Greek hoteliers are looking at proactive plans for booking rooms in order to create a natural social-distancing atmosphere. As Greek authorities begin lifting coronavirus restrictions leading into the summer, many hotels are considering taking restructuring the guest experience to ensure the safety and peace of mind of their guests.
Starting June 1st, year-round hotels in Greece will reopen to local guests, with the hope of rescuing the 2020 tourism season. Experts have predicted that the whole season may be lost if the full resumption of international air traffic does not resume. In addition, the economic shortfalls and their effects on travel have not even started, so there is even greater uncertainty as to whether people will risk flying for trips abroad at all.
For hoteliers, especially the big resorts, the question of whether or not opening this year is even feasible is the rub. Fewer guests in a market where prices have already been cut to the bone by TUI and other corporate booking partners just leaves little room for maneuvering. Some are giving a lot of thought to flexibility in an industry where static stability is desired.
Some Greek hotel operators are mulling the idea of opening their properties at a maximum capacity rate of 50 percent, with staggered dining times at breakfast, lunch, and dinner. According to the reports, Greek hoteliers are considering these extreme measures in lieu of remaining closed. The “new normal” could mean guests can also wave goodbye to buffets, with many resorts looking at ending the shared dining option altogether.
Ekathimerini reports hotels planning to offer “secluded holidays,” which for the Crete island market, would be a perfect balancing effort to offset the value proposition of the past decade. Too many tour operators have sold Crete and Greece short in their corporate effort to pit the country against cheap destinations like Turkey and Egypt. On Crete, in particular, there’s a huge experiential tourism possibility that has gone virtually unnoticed.
The reports talk about a kind of “holidays in quarantine” where hotel guests are isolated from staff and fellow holidaymakers. Fears of liability over potential property epidemics weigh heavily on owners, as much as lost revenue from not opening do. Brands do not want to be associated with the COVID nightmare, at least not negatively.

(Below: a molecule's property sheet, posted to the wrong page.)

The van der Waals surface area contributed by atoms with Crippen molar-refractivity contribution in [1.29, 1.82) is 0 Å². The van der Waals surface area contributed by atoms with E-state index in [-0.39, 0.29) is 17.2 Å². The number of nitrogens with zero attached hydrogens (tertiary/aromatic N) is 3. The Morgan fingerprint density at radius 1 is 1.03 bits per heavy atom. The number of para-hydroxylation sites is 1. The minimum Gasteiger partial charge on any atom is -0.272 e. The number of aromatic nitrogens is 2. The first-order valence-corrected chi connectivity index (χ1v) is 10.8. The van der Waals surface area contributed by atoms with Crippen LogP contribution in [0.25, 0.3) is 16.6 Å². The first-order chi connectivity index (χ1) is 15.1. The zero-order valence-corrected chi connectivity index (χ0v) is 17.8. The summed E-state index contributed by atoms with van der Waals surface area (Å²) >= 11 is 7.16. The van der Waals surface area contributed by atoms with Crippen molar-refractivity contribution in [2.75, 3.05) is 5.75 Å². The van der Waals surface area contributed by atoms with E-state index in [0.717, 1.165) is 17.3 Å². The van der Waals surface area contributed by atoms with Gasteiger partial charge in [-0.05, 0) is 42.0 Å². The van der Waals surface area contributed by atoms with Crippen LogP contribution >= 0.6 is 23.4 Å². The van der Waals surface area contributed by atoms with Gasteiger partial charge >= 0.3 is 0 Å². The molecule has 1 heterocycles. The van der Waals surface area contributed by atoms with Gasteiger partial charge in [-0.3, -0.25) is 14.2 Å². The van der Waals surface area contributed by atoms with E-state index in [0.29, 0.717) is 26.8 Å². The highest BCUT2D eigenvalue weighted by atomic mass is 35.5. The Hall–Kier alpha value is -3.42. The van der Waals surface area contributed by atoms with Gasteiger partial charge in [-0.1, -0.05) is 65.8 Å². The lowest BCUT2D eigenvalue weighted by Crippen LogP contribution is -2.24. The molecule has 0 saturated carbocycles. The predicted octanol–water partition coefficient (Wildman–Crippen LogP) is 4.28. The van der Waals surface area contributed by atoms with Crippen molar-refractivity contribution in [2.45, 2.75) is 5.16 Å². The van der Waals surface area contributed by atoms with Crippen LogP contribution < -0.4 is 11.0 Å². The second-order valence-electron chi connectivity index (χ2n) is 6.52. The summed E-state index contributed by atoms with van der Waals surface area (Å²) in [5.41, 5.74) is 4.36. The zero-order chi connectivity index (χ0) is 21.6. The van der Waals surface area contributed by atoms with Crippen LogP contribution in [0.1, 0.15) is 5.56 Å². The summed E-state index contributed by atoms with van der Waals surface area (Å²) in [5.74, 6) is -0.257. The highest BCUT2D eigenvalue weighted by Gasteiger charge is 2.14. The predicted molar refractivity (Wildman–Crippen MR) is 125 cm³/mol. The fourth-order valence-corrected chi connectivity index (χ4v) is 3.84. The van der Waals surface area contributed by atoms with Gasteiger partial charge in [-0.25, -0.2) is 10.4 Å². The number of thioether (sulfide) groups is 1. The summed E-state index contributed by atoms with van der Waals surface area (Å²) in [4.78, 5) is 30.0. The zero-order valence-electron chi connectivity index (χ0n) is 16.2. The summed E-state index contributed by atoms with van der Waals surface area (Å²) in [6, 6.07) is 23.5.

The good news for some resort owners, is mid-summer bookings are still in the 50-60 percent range. In other words, vacationers have not yet begun to cancel reservations for their summer vacations in Greece. With these kinds of numbers, some resorts will just need to modify the guest experience to meet and exceed government-sanctioned standards. Still, the pandemic has wreaked havoc in the sense that “normal” operations are out of the question.
Here on Crete, hoteliers I speak with are being cautious in anticipation of Athens authorities and the regulations announcements on occupancy, bookings, flights, health issues, and so on. With hundreds, sometimes thousands of employees waiting to learn if they will, or won’t start back to work, hotel owners are in an unenviable position. Some we talk with, have a lot more flexibility than others. This is especially true of medium-sized self-catered operations, apartment hotels, and so forth. Emily McNutt on The Points Guy UK points out
“Like with most things about the coronavirus, information is changing every day. So planning for a summer Greek holiday is all but certain, as what we know now may be different from what we know by next week.”
The government restrictions about to be announced will be key for Greek hoteliers and vacationers. Greece has not yet opened its borders for tourism, but Prime Minister Kyriakos Mitsotakis discussed recently the best-case scenarios. Airlines are able and willing to begin ferrying passengers, but until restrictions are lifted, and the market is there, only smaller entities can operate so dynamically. We announced this week, Wizz Air ready to launch flights as soon as the time is right.